How to handle a layoff
Losing a job can be devastating, but knowing what to do during your exit can make the situation much more manageable. Kathy Gromoll, a senior compensation analyst who teaches in the psychology program at the University of Phoenix Austin Campus, recommends taking these steps within the first week after receiving a pink slip:
Review your severance agreement.
Gromoll advises against signing any severance agreement immediately. Read it carefully and discuss it with your family and an attorney, if possible. “Be careful not to sign away your rights without negotiating additional compensation or a gain of some sort,” she warns.
Also review agreements you may have regarding noncompete or nonsolicitation clauses that could impact your job search. Gromoll suggests asking what company-related information you may take with you — such as vendor contact lists or completed project files for a portfolio — and ensuring that's addressed in the agreement.
Sort out the financials.
Know your final paycheck amount and whether it will be distributed as a lump sum or a continuation of pay. "The latter could be a better option if you want to continue active employee benefits and possibly qualify for loan application purposes," Gromoll notes. Also, be sure to ask how any outstanding expenses will be reimbursed. If you had a company phone, car or computer, for example, will it remain with your employer, or could you retain or buy it?
Understand the company’s policy on references.
How does your employer handle job references? Whom should potential employers contact? What information will the company share during your job search? These points are especially critical if your supervisor was also laid off. Gromoll recommends getting names, emails and phone numbers for colleagues and vendors who can be references.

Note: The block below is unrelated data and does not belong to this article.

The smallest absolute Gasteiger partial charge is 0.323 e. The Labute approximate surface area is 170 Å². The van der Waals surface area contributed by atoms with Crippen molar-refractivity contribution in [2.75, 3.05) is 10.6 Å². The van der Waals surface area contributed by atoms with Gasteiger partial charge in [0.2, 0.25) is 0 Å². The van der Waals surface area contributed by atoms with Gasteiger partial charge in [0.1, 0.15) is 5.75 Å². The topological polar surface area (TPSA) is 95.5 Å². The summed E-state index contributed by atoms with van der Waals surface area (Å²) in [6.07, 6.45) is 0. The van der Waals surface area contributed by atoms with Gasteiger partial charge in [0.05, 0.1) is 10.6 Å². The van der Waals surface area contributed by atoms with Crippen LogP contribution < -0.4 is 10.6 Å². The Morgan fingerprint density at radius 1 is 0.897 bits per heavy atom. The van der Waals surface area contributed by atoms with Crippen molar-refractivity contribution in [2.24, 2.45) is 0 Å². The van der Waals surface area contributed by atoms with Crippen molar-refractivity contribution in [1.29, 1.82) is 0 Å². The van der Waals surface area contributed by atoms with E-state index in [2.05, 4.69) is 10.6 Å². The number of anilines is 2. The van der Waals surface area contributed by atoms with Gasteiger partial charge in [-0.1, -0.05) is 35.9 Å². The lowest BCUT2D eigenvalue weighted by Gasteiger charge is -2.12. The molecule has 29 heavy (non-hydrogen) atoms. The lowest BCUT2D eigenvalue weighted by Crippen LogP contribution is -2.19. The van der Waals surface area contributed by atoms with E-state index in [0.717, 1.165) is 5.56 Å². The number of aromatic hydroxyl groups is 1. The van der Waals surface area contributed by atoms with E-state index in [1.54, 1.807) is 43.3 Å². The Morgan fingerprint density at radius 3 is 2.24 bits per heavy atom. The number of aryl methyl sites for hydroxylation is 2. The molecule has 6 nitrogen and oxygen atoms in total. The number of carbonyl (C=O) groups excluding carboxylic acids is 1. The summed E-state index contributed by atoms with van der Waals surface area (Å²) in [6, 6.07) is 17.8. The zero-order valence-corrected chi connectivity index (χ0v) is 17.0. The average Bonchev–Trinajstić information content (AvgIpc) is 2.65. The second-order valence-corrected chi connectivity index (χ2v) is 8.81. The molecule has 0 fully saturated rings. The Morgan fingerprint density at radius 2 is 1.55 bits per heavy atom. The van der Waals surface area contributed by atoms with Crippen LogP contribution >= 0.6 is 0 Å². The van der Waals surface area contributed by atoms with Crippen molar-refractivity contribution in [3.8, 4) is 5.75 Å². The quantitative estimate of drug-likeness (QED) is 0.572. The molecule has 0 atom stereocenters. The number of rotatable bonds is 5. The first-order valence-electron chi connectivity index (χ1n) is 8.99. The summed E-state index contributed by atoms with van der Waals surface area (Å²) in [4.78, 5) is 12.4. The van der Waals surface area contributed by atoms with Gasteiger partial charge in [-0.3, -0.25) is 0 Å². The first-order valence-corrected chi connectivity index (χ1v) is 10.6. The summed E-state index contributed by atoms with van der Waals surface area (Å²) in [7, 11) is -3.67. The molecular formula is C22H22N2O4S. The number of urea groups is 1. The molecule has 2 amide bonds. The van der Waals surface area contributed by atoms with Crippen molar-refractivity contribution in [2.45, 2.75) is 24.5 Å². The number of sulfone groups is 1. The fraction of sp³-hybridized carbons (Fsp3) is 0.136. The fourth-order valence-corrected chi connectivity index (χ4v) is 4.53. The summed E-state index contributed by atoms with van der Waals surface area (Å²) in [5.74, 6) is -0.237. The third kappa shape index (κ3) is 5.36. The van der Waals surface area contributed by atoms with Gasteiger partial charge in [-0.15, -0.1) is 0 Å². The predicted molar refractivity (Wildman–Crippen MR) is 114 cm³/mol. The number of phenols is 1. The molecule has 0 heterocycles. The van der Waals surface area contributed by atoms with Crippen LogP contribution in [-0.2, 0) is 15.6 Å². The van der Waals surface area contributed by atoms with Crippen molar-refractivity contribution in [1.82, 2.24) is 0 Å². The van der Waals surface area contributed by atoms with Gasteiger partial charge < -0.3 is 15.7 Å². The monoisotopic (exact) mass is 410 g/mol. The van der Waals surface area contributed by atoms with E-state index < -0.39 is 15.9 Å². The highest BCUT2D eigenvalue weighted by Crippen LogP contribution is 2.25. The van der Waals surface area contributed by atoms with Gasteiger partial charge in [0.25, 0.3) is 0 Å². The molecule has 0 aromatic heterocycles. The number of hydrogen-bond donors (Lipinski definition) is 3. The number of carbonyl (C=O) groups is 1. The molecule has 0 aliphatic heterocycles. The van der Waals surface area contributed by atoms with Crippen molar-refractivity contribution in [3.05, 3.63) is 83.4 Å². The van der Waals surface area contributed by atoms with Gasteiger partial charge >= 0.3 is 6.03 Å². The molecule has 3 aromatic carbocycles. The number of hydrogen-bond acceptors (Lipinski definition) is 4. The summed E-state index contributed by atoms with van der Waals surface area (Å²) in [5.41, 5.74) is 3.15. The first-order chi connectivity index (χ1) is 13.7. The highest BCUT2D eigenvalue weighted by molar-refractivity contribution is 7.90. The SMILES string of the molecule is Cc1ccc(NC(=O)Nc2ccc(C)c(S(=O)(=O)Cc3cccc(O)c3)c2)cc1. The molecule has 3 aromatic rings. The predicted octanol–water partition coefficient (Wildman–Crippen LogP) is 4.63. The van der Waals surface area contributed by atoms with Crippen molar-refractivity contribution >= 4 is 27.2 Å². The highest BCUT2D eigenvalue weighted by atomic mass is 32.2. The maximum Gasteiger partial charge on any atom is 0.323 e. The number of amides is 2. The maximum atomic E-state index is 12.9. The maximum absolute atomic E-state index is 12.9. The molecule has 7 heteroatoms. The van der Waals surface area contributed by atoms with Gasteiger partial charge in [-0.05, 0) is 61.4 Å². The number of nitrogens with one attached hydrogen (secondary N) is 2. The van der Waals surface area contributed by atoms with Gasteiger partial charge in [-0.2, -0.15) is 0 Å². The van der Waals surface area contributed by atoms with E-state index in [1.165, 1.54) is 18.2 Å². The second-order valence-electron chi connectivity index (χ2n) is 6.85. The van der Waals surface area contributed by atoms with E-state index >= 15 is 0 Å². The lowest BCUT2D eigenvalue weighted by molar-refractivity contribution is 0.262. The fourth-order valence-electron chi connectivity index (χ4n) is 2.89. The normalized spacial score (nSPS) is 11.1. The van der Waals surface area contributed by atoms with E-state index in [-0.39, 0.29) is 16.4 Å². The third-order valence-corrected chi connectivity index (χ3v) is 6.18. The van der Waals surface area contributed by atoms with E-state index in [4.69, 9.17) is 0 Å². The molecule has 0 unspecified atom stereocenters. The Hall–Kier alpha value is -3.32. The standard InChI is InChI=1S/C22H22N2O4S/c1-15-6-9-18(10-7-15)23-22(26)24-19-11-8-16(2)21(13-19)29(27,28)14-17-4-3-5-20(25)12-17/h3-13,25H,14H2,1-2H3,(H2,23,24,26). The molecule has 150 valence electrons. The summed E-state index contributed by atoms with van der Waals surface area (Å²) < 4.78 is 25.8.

File for unemployment.
Verify how your former employer will respond to your unemployment claim. Regardless of the answer you get, you’ll want to file for these benefits right away as there's often a waiting period before the first check arrives in your mailbox.
Check your benefits status.
"Find out if your company provides continuation of health care benefits under COBRA," Gromoll says. "If not, you may still be eligible to convert your health coverage to an individual plan without providing evidence of good health." She points out that you may be able to convert other group benefits too, such as life insurance and disability insurance — an important point if you have a pre-existing condition.
If your company has a retirement plan, check to see if you're vested, can begin collecting benefits, or can roll over funds or cash out.
Ask about counseling.
Does your employer have an employee-assistance program that offers counseling? If not, sometimes the company will provide counseling as part of your severance package. "Suppressing anger, hurt and shock will only make them worse over time," Gromoll says.
"You want to deal with these feelings so when you begin interviewing for new positions, you have a more positive, upbeat image."